Saturday, November 24, 2012

Photo Quiz



Where?

When?

Who?

Why is this site historically significant?

What does this all have to do with the history of computers?


13 comments:

Chris Partridge said...

Herne Hill Velodrome
1930
Nippies
It's the only 1948 Olympic venue still in use (legacy!!!)
Much later, Lyons commissioned the world's first commercial computer, LEO.
Aythangyou.

Mitch Zeissler said...

Herne Hill Velodrome
June 1930
Lyon's tea shop waitresses
What he said
What he said

Tillerman said...

Well done Chris and Mitch.

Good to see someone other than O Docker getting one of these quizzes right.

Chris Partridge said...

He's not the only one who can drive the Google...

Tillerman said...

LOL Chris. I thought you had cycled yourself at the Velodrome in the 1930s and dated a Nippy.

O Docker said...

This is a sexist, exploitative photo of Lyons tea shop waitresses and I'll not be a part of any competition that furthers such abuse.

I must be reading too much at Something About Rowing.

Tillerman said...

Quite right O Docker. It's only a short step (and about 80 years) from this photo to Victoria Pendleton being photographed riding a bike in the nude. Totally sexist and exploitative. Personally I intend to protest by never riding at the Velodrome ever again. That should stop this nonsense.

Mitch Zeissler said...

Where do you guys find this stuff? Yeesh…

Tillerman said...

I came across this photo because I started following Anna Railton's blog Something About Rowing a few months back. Her Rowing - The Rules was the inspiration for my own post Laser Sailing - The Rules. So then I started following her twitter feed. Lately she has been more into cycling than rowing and she posted a link on twitter to a picture of penny farthing racing at Herne Hill. I was intrigued so I googled Herne Hill Velodrome and found an article (on the Guardian website I think) which had a lot of old pictures of cycling at the velodrome. I liked this one the best!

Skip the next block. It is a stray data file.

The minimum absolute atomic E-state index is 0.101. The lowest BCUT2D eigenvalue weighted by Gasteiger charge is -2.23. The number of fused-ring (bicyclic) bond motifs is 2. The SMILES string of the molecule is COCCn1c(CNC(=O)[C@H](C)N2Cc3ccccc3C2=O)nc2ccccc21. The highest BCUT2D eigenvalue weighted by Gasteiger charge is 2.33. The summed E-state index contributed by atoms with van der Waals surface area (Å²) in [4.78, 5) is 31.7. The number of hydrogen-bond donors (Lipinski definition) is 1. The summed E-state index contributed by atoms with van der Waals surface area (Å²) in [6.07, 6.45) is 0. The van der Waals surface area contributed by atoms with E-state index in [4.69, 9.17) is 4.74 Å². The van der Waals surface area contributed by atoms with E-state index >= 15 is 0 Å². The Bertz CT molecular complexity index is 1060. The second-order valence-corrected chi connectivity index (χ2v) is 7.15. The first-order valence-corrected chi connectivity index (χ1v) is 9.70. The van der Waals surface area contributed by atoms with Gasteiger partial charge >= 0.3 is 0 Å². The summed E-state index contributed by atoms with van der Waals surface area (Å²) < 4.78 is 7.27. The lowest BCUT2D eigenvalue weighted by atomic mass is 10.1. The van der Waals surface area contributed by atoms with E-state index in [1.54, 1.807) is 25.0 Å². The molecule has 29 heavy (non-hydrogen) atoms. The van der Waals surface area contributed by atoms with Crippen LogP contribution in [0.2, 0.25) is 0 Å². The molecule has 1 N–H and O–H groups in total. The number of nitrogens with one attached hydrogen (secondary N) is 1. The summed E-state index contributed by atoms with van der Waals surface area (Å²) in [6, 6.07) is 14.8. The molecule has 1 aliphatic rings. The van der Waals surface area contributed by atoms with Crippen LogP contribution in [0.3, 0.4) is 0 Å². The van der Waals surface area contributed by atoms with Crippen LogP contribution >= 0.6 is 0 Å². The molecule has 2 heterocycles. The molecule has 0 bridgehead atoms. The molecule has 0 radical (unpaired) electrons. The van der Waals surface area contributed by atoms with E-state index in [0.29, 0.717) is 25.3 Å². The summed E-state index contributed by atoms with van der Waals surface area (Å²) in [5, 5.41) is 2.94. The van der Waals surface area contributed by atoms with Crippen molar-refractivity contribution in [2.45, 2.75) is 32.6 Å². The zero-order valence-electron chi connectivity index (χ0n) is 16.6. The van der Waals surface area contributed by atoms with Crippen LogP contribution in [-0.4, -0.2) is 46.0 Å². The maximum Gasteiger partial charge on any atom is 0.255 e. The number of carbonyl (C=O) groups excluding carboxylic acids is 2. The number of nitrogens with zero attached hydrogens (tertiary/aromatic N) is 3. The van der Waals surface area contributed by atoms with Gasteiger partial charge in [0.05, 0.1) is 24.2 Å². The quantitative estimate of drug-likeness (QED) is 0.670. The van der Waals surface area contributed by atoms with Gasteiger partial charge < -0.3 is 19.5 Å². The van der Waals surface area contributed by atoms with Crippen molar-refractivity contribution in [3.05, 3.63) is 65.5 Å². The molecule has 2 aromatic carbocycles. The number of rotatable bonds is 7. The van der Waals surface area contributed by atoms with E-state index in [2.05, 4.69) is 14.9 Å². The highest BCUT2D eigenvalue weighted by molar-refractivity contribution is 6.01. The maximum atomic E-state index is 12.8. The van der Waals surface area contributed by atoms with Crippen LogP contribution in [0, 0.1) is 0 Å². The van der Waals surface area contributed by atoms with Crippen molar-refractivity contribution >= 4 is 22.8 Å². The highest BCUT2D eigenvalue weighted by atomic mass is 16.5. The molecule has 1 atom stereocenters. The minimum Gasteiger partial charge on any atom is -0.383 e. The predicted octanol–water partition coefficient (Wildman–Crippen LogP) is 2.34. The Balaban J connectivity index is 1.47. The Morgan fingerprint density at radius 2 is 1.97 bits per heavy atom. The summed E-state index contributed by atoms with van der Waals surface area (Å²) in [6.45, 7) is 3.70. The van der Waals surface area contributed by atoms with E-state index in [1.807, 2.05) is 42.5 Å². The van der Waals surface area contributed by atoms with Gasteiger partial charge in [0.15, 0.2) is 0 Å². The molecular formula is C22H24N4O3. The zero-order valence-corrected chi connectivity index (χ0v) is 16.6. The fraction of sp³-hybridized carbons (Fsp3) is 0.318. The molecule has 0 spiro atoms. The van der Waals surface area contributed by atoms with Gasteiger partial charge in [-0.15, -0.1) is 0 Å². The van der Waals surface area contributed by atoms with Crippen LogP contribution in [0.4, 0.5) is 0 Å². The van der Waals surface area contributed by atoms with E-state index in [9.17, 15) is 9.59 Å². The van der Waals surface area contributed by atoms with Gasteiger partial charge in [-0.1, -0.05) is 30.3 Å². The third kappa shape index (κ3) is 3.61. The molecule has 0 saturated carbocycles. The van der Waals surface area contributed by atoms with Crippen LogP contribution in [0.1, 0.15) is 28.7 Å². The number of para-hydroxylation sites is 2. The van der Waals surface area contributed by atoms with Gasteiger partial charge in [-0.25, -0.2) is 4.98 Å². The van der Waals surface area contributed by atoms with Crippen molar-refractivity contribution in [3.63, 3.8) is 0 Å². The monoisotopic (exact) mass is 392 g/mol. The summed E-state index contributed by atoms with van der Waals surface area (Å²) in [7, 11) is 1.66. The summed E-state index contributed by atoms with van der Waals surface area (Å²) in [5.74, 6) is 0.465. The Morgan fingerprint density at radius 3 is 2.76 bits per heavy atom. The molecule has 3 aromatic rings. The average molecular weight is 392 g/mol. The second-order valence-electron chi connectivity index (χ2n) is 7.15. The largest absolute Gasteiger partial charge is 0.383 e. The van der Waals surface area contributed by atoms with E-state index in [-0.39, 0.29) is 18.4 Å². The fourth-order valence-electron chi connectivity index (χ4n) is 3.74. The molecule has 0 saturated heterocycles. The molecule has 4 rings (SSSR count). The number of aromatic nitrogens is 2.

Yeah, yeah, yeah - too much time on my hands and blah blah blah.

O Docker said...

I'm intrigued by how people solve puzzles as much as by the solutions themselves sometimes (I never would have solved this one).

After reading up on the Herne Hill velodrome, it occurs to me that any Londoner would probably recognize it, as it's been a fixture there for over 120 years. Its low banking is unique for modern velodromes, and it was lower in 1930 when this photo was taken, allowing spectators to watch the action from outside the track by peering over the edge.

Also, it's been in the news in recent years after a fight to save it from extinction. English Tour de France winner (that phrase will just never sound right) Bradley Wiggins was apparently involved in the revival effort.

And I've also learned that Nippies are an iconic fixture of English culture - another clue that probably helped Chris solve the riddle. It's amzing the things you can learn reading sailing blogs.

Yeah, yeah, yeah - too much time on my hands and blah blah blah.


Pat said...

So I learned that Margaret Thatcher wasn't a Nippy even though she was with Lyons.

bonnie said...

er...what's a nippy?

Tillerman said...

According to Wikipedia, "A nippy was a specific type of waitress associated with the J. Lyons & Co brand of tea, and its tea shops and cafes in the UK. Beginning in the late 19th century, a J. Lyons waitress was called a "Gladys". From 1926, because the waitresses nipped around the tea shops (that is, they were nippy) the term "Nippy" came into use. The etymology of the word is similar to the more American term "soda jerk". Nippies wore a distinctive maidlike uniform with a matching hat."

According to Chris, the ladies on the bikes were nippies. I wouldn't know. I am way too young to remember, and in any case I don't think they had the Lyons tea shops in my part of the country. Apparently they were the Starbucks of their time although, somewhat surprisingly, they didn't offer free WiFi.

And Margaret Thatcher wasn't a "Gladys" either. She was (and still is) a "Hilda."

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